Nice to be working in the new “Office”. I’ve had a few trips now to the Werribee River Park and although its fairly open area with few trees, it does have a bit of activity across its open paddocks.
The river has cut through the old sand hills and river flats and is about 300m or more wide in some places. Its an easy stroll along the cliff edge, and the birds use the updraft to advantage. Sitting, watching, drinking Earl of Grey, and the toughest part is carrying in the tripod with the Wimberley head.
Today the weather was a photographers delight, light fluffy clouds and plenty of blue sky for brilliant sunshine, simply add birds.
Apart from a range of Kites, Whistling, Black and Black-shouldered, along with a particularly vocal Brown Falcon, there is at the moment a pair of Australian Kestrels working in the fields, but a long way from the road way. But, the raucous shriek of the female, and the piping hunting call of the male, alerted me that something was going on. I eventually located them and they were preforming mock battles, he mostly coming in from above, she turning to repel him with her outstretched talons. The duet was both vocal and aerial, and I kept hoping it would drift towards my location, but, typical of Kestrels, they kept control of their position in the sky and stayed well down field.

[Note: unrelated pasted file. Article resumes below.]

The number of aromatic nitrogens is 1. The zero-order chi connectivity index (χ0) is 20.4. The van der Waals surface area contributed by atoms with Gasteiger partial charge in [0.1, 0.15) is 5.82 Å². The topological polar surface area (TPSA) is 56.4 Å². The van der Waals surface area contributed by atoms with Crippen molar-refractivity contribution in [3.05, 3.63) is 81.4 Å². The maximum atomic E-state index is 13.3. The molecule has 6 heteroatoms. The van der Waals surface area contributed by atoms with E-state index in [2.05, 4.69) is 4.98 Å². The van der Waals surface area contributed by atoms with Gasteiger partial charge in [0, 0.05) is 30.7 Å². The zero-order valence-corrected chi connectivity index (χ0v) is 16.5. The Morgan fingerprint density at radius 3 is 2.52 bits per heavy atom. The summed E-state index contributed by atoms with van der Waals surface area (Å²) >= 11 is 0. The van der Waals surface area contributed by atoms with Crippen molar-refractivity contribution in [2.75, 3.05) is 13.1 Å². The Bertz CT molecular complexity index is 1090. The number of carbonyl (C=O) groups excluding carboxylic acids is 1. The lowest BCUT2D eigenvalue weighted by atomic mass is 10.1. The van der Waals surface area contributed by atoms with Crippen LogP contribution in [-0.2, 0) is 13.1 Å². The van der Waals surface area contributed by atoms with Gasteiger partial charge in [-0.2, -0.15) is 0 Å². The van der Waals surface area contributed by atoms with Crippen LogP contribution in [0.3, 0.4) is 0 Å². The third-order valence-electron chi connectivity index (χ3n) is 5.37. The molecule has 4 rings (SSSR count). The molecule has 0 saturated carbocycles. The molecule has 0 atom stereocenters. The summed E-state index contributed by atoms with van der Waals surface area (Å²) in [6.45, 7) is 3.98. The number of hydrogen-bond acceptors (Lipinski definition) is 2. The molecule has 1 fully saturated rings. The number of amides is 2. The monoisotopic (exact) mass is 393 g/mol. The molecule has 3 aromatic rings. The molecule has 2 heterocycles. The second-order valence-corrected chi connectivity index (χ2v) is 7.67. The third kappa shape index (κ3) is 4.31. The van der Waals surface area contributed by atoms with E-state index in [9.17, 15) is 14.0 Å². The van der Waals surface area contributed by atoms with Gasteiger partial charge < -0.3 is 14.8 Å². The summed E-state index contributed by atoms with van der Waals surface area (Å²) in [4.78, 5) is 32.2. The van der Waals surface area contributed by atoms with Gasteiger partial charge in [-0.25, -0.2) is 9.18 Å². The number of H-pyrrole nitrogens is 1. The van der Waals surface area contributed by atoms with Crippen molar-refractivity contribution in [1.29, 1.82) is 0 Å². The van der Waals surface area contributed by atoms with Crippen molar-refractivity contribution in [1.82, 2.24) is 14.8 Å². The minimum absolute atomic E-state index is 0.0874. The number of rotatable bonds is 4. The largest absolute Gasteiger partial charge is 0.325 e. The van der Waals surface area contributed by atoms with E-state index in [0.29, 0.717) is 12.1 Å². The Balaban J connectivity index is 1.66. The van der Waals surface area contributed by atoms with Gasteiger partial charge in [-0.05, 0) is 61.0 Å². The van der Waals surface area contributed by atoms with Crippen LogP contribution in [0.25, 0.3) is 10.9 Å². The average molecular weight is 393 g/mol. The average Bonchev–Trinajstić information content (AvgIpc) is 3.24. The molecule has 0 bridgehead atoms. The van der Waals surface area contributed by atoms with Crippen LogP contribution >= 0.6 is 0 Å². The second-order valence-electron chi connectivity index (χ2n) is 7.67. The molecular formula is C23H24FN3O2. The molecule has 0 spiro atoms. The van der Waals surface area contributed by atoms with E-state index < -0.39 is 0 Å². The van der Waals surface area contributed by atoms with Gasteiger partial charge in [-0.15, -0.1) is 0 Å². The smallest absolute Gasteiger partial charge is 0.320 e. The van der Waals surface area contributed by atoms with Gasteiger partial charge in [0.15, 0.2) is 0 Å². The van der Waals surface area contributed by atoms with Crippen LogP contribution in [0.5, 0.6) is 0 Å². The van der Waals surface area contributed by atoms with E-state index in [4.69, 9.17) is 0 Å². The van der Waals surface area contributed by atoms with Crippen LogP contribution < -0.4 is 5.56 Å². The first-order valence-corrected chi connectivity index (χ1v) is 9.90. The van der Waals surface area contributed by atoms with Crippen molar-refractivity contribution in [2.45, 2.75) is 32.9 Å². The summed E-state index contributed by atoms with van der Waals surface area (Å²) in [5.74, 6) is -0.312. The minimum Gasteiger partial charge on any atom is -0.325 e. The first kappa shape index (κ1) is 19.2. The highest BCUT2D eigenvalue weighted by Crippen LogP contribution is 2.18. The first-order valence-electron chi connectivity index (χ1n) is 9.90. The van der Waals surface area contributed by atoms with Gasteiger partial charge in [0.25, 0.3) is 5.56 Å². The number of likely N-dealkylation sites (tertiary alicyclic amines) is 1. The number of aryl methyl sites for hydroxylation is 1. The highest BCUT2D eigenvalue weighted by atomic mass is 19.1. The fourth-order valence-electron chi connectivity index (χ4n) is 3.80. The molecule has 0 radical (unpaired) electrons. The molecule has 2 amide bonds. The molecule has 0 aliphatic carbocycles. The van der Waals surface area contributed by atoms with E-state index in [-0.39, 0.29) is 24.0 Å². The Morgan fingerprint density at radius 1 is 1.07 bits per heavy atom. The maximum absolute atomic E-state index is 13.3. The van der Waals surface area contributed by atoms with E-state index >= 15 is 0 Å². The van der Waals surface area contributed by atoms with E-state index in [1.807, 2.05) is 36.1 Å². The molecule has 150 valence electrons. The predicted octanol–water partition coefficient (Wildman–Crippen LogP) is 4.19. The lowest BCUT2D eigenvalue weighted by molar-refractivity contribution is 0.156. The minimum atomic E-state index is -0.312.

None the less, I thought you might like to see a little of the ballet.
The images are pretty large crops, and I apologise for that. No Mr Darcy and Elizabeth here.
For those who can peer closely enough, the Male is the smaller, and has a single bar on a grey tail. She is dressed in her best brown, cinnamon, and has the swept back tail with the multiple bars.